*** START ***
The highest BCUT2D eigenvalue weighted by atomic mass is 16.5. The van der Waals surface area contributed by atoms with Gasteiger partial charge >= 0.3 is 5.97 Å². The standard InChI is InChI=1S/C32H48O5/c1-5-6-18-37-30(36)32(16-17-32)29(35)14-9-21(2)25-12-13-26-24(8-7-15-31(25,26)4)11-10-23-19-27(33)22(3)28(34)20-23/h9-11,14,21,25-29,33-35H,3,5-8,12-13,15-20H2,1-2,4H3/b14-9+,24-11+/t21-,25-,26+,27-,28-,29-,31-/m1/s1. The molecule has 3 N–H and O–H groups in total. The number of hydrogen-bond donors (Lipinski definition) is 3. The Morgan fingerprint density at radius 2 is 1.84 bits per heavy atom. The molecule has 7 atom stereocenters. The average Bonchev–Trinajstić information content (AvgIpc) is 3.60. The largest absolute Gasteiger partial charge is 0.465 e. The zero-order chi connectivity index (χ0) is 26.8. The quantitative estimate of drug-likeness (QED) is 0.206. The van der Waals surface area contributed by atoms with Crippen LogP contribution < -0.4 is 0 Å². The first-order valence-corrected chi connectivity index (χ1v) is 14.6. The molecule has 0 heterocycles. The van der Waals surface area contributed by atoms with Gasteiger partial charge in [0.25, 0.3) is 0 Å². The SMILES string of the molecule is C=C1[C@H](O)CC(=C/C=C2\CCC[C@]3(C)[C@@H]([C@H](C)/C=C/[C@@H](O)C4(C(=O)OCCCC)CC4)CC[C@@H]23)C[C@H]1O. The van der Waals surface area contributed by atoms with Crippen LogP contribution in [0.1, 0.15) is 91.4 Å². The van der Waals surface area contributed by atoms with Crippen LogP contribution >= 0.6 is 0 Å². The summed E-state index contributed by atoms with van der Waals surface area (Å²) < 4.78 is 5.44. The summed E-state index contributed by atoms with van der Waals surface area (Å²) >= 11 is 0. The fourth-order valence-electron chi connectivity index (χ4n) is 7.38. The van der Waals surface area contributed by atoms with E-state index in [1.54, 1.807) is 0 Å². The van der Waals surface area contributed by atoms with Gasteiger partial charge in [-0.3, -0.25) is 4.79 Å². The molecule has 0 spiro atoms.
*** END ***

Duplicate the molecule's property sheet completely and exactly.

The highest BCUT2D eigenvalue weighted by atomic mass is 16.5. The van der Waals surface area contributed by atoms with Gasteiger partial charge >= 0.3 is 5.97 Å². The standard InChI is InChI=1S/C32H48O5/c1-5-6-18-37-30(36)32(16-17-32)29(35)14-9-21(2)25-12-13-26-24(8-7-15-31(25,26)4)11-10-23-19-27(33)22(3)28(34)20-23/h9-11,14,21,25-29,33-35H,3,5-8,12-13,15-20H2,1-2,4H3/b14-9+,24-11+/t21-,25-,26+,27-,28-,29-,31-/m1/s1. The molecule has 3 N–H and O–H groups in total. The number of hydrogen-bond donors (Lipinski definition) is 3. The Morgan fingerprint density at radius 2 is 1.84 bits per heavy atom. The molecule has 7 atom stereocenters. The average Bonchev–Trinajstić information content (AvgIpc) is 3.60. The largest absolute Gasteiger partial charge is 0.465 e. The zero-order chi connectivity index (χ0) is 26.8. The quantitative estimate of drug-likeness (QED) is 0.206. The van der Waals surface area contributed by atoms with Crippen LogP contribution < -0.4 is 0 Å². The first-order valence-corrected chi connectivity index (χ1v) is 14.6. The molecule has 0 heterocycles. The van der Waals surface area contributed by atoms with Gasteiger partial charge in [0.25, 0.3) is 0 Å². The SMILES string of the molecule is C=C1[C@H](O)CC(=C/C=C2\CCC[C@]3(C)[C@@H]([C@H](C)/C=C/[C@@H](O)C4(C(=O)OCCCC)CC4)CC[C@@H]23)C[C@H]1O. The van der Waals surface area contributed by atoms with Crippen LogP contribution in [0.1, 0.15) is 91.4 Å². The van der Waals surface area contributed by atoms with Crippen LogP contribution >= 0.6 is 0 Å². The summed E-state index contributed by atoms with van der Waals surface area (Å²) < 4.78 is 5.44. The summed E-state index contributed by atoms with van der Waals surface area (Å²) >= 11 is 0. The fourth-order valence-electron chi connectivity index (χ4n) is 7.38. The van der Waals surface area contributed by atoms with E-state index in [1.54, 1.807) is 0 Å². The van der Waals surface area contributed by atoms with Gasteiger partial charge in [-0.3, -0.25) is 4.79 Å². The molecule has 0 spiro atoms.